Who is the threat actor?
According to the researchers, Agent Smith has been around since January 2016. Hackers began to use 9Apps as a distribution channel for adware by building an array of dropper apps.
9Apps is a third-party Android app store backed by UCWeb, which Alibaba Group acquired in 2014. One of its most popular products is UC Browser — a web browser app with a strong presence in markets like China, India, and Indonesia.
The malware campaign, which began as a series of garden-variety adware blasts, intensified during the later half of 2018, before dropping significantly earlier this year.
In the recent months, the researchers also uncovered 11 infected apps on the Google Play Store that contained malicious yet dormant components used in Agent Smith, suggesting the threat actor is beginning to use Google’s own app distribution platform to spread adware. Google has since taken down the apps after Check Point reported their findings.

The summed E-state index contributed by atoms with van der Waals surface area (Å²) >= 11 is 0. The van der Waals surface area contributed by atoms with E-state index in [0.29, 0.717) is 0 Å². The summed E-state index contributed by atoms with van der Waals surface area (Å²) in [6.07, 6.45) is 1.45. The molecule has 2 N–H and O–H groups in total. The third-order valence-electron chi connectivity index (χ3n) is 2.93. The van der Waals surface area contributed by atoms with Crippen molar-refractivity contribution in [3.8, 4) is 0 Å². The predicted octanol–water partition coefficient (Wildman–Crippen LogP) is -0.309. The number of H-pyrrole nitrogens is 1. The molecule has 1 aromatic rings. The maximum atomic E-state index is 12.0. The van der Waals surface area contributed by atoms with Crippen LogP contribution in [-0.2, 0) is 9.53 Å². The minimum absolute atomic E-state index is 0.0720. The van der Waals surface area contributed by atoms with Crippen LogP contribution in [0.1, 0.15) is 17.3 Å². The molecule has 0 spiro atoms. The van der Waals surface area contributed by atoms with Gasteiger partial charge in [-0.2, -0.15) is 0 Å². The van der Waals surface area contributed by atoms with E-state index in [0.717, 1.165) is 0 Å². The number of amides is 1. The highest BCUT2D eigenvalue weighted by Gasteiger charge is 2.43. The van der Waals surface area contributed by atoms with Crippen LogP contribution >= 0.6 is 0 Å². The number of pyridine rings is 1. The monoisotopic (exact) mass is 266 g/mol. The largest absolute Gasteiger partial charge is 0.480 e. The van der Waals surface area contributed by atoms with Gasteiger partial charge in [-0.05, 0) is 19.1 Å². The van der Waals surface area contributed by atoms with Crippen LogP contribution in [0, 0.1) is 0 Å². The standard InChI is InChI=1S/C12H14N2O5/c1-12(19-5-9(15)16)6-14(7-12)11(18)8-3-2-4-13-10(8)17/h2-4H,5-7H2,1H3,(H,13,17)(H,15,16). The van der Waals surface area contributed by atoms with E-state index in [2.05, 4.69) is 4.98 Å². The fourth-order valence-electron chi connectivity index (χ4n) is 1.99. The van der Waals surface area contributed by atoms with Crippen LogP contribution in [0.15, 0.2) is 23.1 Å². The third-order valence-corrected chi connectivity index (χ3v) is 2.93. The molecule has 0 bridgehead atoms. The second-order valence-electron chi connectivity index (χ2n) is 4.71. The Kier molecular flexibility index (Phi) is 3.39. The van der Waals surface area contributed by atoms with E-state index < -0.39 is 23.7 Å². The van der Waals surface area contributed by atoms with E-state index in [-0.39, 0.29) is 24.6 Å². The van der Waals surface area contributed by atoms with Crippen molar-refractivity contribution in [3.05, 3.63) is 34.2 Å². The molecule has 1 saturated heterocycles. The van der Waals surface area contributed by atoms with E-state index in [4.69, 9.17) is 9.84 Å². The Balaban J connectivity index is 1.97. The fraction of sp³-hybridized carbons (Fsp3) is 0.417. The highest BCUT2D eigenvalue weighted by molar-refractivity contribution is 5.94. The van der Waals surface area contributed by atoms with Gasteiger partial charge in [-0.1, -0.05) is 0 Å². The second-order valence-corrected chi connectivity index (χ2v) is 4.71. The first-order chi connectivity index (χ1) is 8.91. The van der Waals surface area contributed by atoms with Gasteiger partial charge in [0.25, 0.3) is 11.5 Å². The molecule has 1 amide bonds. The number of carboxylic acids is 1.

Armed with this information, the researchers connected the Agent Smith campaign to a Chinese internet company located in Guangzhou. The tech firm, they discovered, operated an actual front-end business to help Chinese Android developers publish and promote their apps on overseas platforms.
But Check Point said it found ads for job roles that related to the Agent Smith malware infrastructure and had no connection to the company’s real business.
They also revealed that the “Agent Smith prey list does not only have popular yet Janus vulnerable apps to ensure high proliferation, but also contain competitor apps of actor’s legitimate business arm to suppress competition.”
“Agent Smith droppers show a very greedy infection tactic,” Check Point noted. “It’s not enough for this malware family to swap just one innocent application with an infected double. It does so for each and every app on the device as long as the package names are on its prey list.”